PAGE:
Atlanta Bar Scene: 5 cognac cocktails to try at Atlanta bars

Atlanta’s booming cocktail scene shows no signs of slowing down, which means more bars are willing to experiment with everything from fanciful garnishes to cocktails with unusual base spirits. Cognac, a twice distilled, oak-aged French wine, is enjoying a healthy resurgence among curious cocktailians, and Atlanta’s bartenders are keeping up with demand shaking and stirring riffs on cognac classics as well as updated, after-dinner stunners. Here are five of the best cognac-based cocktails coming out of the city’s bartending trendsetters.

Swing Low

Created for BoccaLupo by long-time barmen Greg Best and Paul Calvert, the Swing Low marries two wood-aged spirits – cognac and brandy-fortified port – to create a beautiful and satisfying after-dinner drink. The cognac and tawny port contain caramel and nutty flavors, the port lending a hint of lush fruit. The two spirits are bound together by Amaro CioCiaro, a bittersweet orange digestif that helps bump up the raisin tones the cognac and port retain from the aging process. Served up, this rich spin on a Manhattan carries you away into warm mellowness without the heady buzz of its much stronger cousin.

BoccaLupo, 753 Edgewood Ave. NE, Atlanta, 404-577-2332,

The Two World Hero from Kellie Thorn at Empire State South.

Two World Hero

Empire State South’s bar manager, Kellie Thorn, calls her Two World Hero “a great introductory cognac cocktail for whiskey drinkers.” Legendary barman and cocktail writer Gary Regan considers it one of the 101 Best New Cocktails of 2015.  

“While the predominant spirit is cognac, we felt the rye whiskey afforded customers some familiarity,” Thorn said.

To make this variation on a Vieux Carre, Thorn makes a 10-minute infusion of black tea, giving the 19th century, revival-style Pierre Ferrand 1840 cognac a hint of bitterness. Adding rye whiskey and sweet vermouth furthers the cocktail’s travels into Vieux Carre territory. The drink takes a distinctly Southern turn using red wine syrup muddled with mint. The syrup clings to the tea-infused cognac and transforms the sipper into a potent sweet tea with all the charms of a Southern belle and the bewitching appeal of a sultry jazz singer.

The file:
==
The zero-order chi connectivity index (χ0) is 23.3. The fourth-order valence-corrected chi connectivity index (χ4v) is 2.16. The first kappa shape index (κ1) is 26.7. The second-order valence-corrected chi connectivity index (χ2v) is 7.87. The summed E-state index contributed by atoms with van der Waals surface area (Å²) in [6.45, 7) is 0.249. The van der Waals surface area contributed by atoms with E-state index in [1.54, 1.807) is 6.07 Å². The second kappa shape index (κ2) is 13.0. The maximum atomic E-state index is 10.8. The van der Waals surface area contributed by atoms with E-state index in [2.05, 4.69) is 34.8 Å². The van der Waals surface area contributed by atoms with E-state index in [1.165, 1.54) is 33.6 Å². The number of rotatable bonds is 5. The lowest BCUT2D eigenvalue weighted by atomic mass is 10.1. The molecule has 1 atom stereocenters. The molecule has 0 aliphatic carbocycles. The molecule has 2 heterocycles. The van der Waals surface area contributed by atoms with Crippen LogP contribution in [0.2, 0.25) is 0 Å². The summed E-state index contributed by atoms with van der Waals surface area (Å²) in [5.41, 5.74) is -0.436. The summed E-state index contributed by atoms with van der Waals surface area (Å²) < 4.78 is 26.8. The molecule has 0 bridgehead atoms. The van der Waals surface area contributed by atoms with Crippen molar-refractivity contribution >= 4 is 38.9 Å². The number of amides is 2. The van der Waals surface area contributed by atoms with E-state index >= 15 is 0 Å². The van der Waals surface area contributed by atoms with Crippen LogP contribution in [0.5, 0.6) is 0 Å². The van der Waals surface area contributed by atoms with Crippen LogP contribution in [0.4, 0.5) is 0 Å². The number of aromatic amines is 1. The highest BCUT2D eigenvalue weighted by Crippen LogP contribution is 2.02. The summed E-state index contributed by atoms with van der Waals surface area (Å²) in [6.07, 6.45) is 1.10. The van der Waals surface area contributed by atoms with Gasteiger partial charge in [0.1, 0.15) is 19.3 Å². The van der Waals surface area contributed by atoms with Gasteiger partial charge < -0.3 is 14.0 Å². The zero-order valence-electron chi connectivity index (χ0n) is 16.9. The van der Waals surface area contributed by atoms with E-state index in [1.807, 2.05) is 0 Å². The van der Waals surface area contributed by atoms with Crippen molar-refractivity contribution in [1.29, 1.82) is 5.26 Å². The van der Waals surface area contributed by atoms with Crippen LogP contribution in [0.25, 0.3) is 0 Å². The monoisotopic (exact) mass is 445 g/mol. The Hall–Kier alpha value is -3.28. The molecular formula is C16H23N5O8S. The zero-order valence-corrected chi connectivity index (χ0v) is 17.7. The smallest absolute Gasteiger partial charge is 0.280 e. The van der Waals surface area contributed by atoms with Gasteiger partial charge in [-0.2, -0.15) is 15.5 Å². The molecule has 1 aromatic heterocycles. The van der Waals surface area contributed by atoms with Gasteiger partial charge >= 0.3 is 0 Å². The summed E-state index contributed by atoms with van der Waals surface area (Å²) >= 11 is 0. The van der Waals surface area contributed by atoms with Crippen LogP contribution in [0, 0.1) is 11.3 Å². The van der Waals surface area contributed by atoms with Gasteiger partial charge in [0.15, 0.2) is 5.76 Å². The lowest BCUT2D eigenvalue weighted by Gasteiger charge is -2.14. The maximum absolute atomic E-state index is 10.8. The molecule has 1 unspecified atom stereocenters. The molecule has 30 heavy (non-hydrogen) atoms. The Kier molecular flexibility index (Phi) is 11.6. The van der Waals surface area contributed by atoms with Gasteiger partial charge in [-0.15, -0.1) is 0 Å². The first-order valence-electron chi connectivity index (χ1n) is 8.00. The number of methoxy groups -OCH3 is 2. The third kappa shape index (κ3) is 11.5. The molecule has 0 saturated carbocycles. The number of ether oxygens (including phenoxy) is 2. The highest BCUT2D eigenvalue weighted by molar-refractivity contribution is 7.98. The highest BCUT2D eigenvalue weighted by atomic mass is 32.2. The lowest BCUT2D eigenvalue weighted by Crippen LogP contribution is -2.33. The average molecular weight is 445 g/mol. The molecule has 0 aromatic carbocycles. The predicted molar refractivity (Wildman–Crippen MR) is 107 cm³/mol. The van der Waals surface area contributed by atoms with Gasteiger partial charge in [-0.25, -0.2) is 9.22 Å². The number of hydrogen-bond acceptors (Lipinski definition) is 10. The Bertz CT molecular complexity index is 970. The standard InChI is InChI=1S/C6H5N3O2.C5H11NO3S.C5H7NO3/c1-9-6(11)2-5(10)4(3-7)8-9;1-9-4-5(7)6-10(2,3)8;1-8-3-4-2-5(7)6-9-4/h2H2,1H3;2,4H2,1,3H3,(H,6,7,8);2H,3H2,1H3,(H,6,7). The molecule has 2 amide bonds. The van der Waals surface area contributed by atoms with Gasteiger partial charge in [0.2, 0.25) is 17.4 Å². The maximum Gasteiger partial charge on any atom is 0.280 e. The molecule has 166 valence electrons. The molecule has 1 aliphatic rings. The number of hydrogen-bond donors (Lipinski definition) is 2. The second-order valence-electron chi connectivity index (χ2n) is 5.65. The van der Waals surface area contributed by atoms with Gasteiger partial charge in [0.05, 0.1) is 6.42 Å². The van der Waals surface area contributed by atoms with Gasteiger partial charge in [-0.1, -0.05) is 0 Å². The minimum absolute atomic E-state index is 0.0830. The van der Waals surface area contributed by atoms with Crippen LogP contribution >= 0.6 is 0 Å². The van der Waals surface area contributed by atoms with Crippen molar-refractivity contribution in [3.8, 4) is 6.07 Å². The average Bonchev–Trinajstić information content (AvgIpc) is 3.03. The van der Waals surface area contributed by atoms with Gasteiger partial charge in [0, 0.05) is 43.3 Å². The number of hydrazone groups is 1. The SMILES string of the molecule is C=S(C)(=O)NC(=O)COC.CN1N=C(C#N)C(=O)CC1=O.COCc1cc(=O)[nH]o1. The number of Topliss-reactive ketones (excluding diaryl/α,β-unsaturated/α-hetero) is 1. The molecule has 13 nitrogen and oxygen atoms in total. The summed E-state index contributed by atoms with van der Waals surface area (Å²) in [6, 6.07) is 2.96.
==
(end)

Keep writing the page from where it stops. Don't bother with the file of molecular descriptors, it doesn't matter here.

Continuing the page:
Empire State South, 999 Peachtree St. NE, Suite 140, Atlanta, 404-541-1105,

Antique Sour

Ticonderoga Club partners Paul Calvert and Greg Best love to work with cognac and brandy for the fruity characteristics the spirits bring to cocktails. The Antique Sour was born from such appreciation.

“The Antique Sour is a slightly more rustic, savory and Southern version of the traditional brandy sour with the addition of sorghum and nutmeg for garnish, but it holds true to classic construction: sugar, fresh citrus and a well-made spirit in tested proportion,” Calvert explained.

The use of sorghum is key to the drink as it is needed to play up the tang of the fresh lemon and nutty notes of the cognac--giving this cocktail extra verve. “Nothing can sub for that wild and savory funk,” Calvert said.

Ticonderoga Club, Krog Street Market, 99 Krog St. NE, Atlanta, 404-458-4534,

Stinger at Marcel. Photo credit: Andrew Thomas Lee.

The Stinger

The Stinger harkens back to an age when the cocktail was king. This mid-century classic was enjoyed by ladies who lunched as well as those chasing their troubles away with a nightcap, explained Marcel bar manager Eduardo Guzman.

“The Stinger was a classic drink during the late 1950s and 60s. Think: ‘Mad Men,’” said Guzman. “It’s classy and speaks to the cabaret vibe of the bars during that period when cocktails and cognac were key to the culture.”

Marcel’s Stinger has been thoughtfully updated for the modern imbiber by subbing out syrupy sweet creme de menthe with the crisp, spearmint liqueur, menthe pastille. Using a young cognac allows the notes of fresh peach and raisin to remain predominant while the mint cools and subtly cleanses the palate between sips.

Marcel, 1170 Howell Mill Road, Atlanta, 404-665-4555,

Jimmie Roosevelt

After working under cocktail maven Audrey Saunders at New York’s Pegu Club, Eric Simpkins, operating partner and beverage director of The Lawrence , credits the classic Jimmie Roosevelt for his love of crafting cocktails. The cognac and champagne drink’s deceptive simplicity and need for exacting precision makes it both challenging and breathtaking to create.

“This is one of those cocktails I carry with me to every bar. I make it just like I did at Pegu. It’s super boozy. The cognac and champagne combination are as powerful as they are beautiful together.”

A sugar cube is placed in an oversized coupe glass and then soaked in bitters before cracked ice is added. Equal parts cognac and champagne are then poured over the ice. Floating a few drops of chartreuse on top wakes the senses between each sip. A master craftsman, Simpkins delivers with this near perfect, layered cocktail worth every bit of its $20 price tag.

The Lawrence, 905 Juniper St. NE, Atlanta, 404-961-7177,

Thirsty for more? It’s cold outside. Warm up with one of these hot cocktails.

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